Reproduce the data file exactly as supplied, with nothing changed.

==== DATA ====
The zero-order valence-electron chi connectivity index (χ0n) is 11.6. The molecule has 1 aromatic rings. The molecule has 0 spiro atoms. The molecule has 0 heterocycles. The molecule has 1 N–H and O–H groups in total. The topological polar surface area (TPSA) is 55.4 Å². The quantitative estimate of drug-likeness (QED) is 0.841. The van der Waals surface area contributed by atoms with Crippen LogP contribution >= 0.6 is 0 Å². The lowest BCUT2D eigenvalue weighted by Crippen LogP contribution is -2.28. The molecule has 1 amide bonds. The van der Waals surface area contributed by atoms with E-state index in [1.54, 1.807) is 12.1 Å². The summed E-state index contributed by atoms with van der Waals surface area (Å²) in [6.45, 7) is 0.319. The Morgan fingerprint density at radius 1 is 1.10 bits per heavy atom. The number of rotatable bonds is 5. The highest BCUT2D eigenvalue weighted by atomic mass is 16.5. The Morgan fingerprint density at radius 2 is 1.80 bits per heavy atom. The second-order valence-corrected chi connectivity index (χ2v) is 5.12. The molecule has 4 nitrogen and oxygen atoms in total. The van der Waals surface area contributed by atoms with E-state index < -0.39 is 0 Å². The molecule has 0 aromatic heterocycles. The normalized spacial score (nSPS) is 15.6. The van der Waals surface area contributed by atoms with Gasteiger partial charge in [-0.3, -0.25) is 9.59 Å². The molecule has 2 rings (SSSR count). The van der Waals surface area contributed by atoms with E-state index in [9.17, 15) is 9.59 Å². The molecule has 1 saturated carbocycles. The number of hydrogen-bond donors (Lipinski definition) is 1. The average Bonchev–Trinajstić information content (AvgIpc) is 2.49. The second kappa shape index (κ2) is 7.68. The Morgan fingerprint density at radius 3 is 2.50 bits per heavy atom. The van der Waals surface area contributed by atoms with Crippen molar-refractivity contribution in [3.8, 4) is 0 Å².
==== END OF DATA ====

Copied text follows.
The zero-order valence-electron chi connectivity index (χ0n) is 11.6. The molecule has 1 aromatic rings. The molecule has 0 spiro atoms. The molecule has 0 heterocycles. The molecule has 1 N–H and O–H groups in total. The topological polar surface area (TPSA) is 55.4 Å². The quantitative estimate of drug-likeness (QED) is 0.841. The van der Waals surface area contributed by atoms with Crippen LogP contribution >= 0.6 is 0 Å². The lowest BCUT2D eigenvalue weighted by Crippen LogP contribution is -2.28. The molecule has 1 amide bonds. The van der Waals surface area contributed by atoms with E-state index in [1.54, 1.807) is 12.1 Å². The summed E-state index contributed by atoms with van der Waals surface area (Å²) in [6.45, 7) is 0.319. The Morgan fingerprint density at radius 1 is 1.10 bits per heavy atom. The number of rotatable bonds is 5. The highest BCUT2D eigenvalue weighted by atomic mass is 16.5. The Morgan fingerprint density at radius 2 is 1.80 bits per heavy atom. The second-order valence-corrected chi connectivity index (χ2v) is 5.12. The molecule has 4 nitrogen and oxygen atoms in total. The van der Waals surface area contributed by atoms with E-state index < -0.39 is 0 Å². The molecule has 0 aromatic heterocycles. The normalized spacial score (nSPS) is 15.6. The van der Waals surface area contributed by atoms with Gasteiger partial charge in [-0.3, -0.25) is 9.59 Å². The molecule has 2 rings (SSSR count). The van der Waals surface area contributed by atoms with E-state index in [9.17, 15) is 9.59 Å². The molecule has 1 saturated carbocycles. The number of hydrogen-bond donors (Lipinski definition) is 1. The average Bonchev–Trinajstić information content (AvgIpc) is 2.49. The second kappa shape index (κ2) is 7.68. The Morgan fingerprint density at radius 3 is 2.50 bits per heavy atom. The van der Waals surface area contributed by atoms with Crippen molar-refractivity contribution in [3.8, 4) is 0 Å².